Can They Do That? Activists Urge City Leaders To Resist 'Anti-Immigrant' State Laws

Feb 28, 2017

More than 200 people packed the gallery at Monday night's Charlotte city council meeting, chanting "no more ICE!" and shouting over city leaders as they attempted to carry out city business.

During the public comment portion, people called on Mayor Jennifer Roberts and the city council to take bolder steps to protect immigrants and to resist HB-318, a state law that effectively outlaws sanctuary cities in North Carolina.

"People are criminalized for going to work, picking up kids from school because they fear being pulled over," said one woman, "Children are afraid to come home and not find their parents home."

"Cities across the United States are taking a stance resisting Trump and his administration," one man said, "Will you? Will you protect the families that are undocumented here?"

The comments echoed a similar theme heard from activists who spoke at the "Day Without Immigrants" march and rally earlier this month, where marchers carried an oversized banner emblazoned with the words "MAYOR ROBERTS - STEP UP."

"Don't believe it when they tell you that the mayor can't do anything," Monica Bourommavong told the crowd at the rally that day, "Don't believe it! All across the U.S., mayors are doing so much more to tell Trump, 'not in my city!'"

That got us thinking, what exactly can Charlotte city leaders do in this situation? Do they really have the power to resist, or are some things out of their hands?

A Brief Civics Lesson

Charlotte is a little different from other cities in other states like, say San Francisco or New York City. We have a "weak mayor" system of government, which means the mayor can't implement policies by him or herself. The mayor needs the majority of city council to back them before they can do most things.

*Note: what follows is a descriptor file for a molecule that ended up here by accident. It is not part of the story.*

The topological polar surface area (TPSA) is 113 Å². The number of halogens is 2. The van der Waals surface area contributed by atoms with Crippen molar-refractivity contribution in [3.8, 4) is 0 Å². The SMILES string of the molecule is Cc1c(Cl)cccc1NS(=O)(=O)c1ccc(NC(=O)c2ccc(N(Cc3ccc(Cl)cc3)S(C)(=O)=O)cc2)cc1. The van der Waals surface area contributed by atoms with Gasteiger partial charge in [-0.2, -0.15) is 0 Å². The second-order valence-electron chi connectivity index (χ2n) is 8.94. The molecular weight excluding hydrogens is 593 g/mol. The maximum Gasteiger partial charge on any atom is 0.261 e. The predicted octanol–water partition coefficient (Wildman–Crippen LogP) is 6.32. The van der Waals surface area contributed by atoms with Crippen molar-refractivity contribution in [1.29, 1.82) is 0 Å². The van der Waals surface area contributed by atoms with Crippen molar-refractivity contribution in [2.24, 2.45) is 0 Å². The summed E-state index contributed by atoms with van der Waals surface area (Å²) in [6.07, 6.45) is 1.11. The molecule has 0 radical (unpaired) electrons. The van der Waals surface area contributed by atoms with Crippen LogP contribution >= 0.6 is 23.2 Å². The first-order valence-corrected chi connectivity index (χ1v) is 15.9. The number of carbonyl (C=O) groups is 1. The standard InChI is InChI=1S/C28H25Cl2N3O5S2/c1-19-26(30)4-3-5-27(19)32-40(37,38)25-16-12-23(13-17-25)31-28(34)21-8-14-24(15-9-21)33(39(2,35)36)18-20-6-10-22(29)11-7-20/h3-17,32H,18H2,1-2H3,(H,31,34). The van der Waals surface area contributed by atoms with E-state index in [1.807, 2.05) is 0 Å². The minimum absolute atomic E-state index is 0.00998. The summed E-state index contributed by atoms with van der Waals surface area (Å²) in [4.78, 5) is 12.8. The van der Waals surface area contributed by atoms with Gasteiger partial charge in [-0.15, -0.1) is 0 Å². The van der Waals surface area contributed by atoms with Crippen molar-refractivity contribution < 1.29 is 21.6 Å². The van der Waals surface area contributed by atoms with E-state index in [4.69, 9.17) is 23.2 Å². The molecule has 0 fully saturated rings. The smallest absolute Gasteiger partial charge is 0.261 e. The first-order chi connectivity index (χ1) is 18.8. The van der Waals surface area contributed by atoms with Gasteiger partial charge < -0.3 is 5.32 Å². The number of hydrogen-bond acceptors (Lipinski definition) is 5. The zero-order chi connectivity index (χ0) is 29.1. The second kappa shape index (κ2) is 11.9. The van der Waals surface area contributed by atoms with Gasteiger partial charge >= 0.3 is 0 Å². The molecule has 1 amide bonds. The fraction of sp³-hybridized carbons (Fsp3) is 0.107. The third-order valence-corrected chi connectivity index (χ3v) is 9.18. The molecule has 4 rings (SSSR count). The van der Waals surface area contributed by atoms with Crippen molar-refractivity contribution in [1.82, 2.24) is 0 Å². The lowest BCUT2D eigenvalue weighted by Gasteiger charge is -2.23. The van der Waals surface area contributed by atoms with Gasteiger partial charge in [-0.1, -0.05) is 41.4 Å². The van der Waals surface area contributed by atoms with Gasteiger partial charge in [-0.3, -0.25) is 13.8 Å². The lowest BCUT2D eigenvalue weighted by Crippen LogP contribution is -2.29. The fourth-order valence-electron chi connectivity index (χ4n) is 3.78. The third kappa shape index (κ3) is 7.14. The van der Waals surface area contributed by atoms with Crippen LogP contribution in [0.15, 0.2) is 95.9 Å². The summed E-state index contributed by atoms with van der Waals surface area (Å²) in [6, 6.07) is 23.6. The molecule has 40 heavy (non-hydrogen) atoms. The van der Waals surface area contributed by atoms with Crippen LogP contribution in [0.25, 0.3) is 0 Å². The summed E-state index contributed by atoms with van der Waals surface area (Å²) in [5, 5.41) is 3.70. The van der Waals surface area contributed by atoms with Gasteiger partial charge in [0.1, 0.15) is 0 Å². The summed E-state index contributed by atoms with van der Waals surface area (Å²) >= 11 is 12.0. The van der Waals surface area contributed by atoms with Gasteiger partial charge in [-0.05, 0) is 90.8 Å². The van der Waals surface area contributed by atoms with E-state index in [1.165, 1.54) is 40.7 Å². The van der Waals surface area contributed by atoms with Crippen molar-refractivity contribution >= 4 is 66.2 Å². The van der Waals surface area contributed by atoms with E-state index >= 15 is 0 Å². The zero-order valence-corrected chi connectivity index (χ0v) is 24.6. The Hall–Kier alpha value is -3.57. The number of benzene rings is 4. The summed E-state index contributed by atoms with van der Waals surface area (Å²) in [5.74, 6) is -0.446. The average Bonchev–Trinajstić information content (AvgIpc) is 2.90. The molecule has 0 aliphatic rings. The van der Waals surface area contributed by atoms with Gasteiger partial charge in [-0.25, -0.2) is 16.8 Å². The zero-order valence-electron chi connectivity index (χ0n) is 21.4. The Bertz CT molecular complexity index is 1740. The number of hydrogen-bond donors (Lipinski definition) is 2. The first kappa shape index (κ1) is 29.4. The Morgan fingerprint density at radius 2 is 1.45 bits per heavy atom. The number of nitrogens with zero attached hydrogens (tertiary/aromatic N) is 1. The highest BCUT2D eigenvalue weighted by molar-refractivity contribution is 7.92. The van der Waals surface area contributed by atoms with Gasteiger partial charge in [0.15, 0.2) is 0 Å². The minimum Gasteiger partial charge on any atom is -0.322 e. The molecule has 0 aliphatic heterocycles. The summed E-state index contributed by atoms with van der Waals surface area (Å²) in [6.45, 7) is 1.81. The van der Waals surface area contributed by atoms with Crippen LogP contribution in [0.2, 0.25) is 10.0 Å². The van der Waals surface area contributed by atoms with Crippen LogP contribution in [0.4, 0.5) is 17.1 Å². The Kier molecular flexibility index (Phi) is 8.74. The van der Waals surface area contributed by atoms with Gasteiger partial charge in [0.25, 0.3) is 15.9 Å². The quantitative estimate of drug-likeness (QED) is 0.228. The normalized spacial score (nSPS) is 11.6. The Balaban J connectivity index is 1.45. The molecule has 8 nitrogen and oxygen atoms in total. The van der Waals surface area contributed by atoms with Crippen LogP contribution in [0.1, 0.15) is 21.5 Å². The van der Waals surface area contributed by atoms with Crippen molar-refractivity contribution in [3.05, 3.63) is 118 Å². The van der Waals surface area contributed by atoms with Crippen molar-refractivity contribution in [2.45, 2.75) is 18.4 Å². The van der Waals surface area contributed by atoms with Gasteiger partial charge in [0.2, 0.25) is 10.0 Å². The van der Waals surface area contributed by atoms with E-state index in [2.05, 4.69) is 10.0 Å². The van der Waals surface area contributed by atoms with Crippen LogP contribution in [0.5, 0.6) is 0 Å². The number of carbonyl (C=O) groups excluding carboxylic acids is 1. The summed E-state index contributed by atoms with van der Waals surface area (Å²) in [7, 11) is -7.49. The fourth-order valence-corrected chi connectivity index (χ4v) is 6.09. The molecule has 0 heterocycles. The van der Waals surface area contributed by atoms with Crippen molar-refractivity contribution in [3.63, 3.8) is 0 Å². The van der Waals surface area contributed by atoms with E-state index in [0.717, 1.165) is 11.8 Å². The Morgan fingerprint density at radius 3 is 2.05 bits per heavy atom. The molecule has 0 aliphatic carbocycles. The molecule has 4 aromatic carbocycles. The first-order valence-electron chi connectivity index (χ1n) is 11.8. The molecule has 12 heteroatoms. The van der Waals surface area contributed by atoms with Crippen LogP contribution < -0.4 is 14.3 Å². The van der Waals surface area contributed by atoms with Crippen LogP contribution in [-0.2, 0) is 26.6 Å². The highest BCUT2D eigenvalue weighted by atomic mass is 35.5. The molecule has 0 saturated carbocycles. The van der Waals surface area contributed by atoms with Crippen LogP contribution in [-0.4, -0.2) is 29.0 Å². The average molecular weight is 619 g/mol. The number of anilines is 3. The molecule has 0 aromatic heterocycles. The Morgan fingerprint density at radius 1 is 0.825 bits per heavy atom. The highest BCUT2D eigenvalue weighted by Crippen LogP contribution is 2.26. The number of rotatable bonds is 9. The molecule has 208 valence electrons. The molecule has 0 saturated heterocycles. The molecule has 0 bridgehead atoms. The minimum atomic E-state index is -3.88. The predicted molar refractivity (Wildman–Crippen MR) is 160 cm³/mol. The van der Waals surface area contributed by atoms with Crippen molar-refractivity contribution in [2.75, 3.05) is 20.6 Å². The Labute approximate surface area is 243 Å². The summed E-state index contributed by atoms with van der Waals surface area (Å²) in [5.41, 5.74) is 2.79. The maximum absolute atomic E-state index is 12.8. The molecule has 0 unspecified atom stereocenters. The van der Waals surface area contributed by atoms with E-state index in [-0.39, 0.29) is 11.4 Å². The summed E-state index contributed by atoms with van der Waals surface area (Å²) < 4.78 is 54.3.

In June of 2015, the city council along with then-mayor Dan Clodfelter passed a resolution that effectively made Charlotte a sanctuary city. It banned local police officers from asking people, in most cases, for their immigration status, and it made clear that the city has no interest in reporting people to federal immigration authorities.

But a month later, Republican lawmakers in Raleigh passed the law mentioned earlier - HB-318. The law nullified Charlotte's resolution. It said local police can not be banned from asking people for their immigration status, and it effectively banned any other city in North Carolina from becoming a so-called sanctuary city. That law stands today.

What can Mayor Roberts and city leaders actually do about that? We asked former Charlotte Mayor Harvey Gantt.

"The mayor can't defy state law, and they can't defy federal law," he said.

So, essentially, not much.

That said, the mayor and city council aren't completely powerless. For example, the mayor does have the power of the bully pulpit, meaning she can advocate in favor of an idea and try to sway city or state leaders.

We saw Roberts employ this when she wrote a statement on Facebook earlier this month urging support for local immigrants and read it aloud to city council members. And she has indirectly criticized HB-318 in media interviews, saying it could drive immigrants further into the shadows.

Symbolic Gestures

The mayor, along with a majority backing of city council, could pass a resolution to defy the state law. Roberts said so herself while addressing people at the Latin American Coalition earlier this month, but when pitched to former Mayor Gantt, he said he didn't think it was a very good idea.

"Even then, the advice they're get from the city attorney would be that the law would be meaningless," he said, "It'd be more symbolic. And what people do not need right now is symbolism."

And Roberts herself has said doing so could provoke retaliation from the state.

At Monday night's council meeting, Mayor Roberts tried to tell protesters they should direct their voices to the state or federal government. To the protesters, that probably sounded like a cop out, but that is where the action is.

Otherwise, protesters can keep pushing city council to pass a symbolic resolution supporting immigrants, but that might not give them the results they want. Either way, it's an uphill battle.

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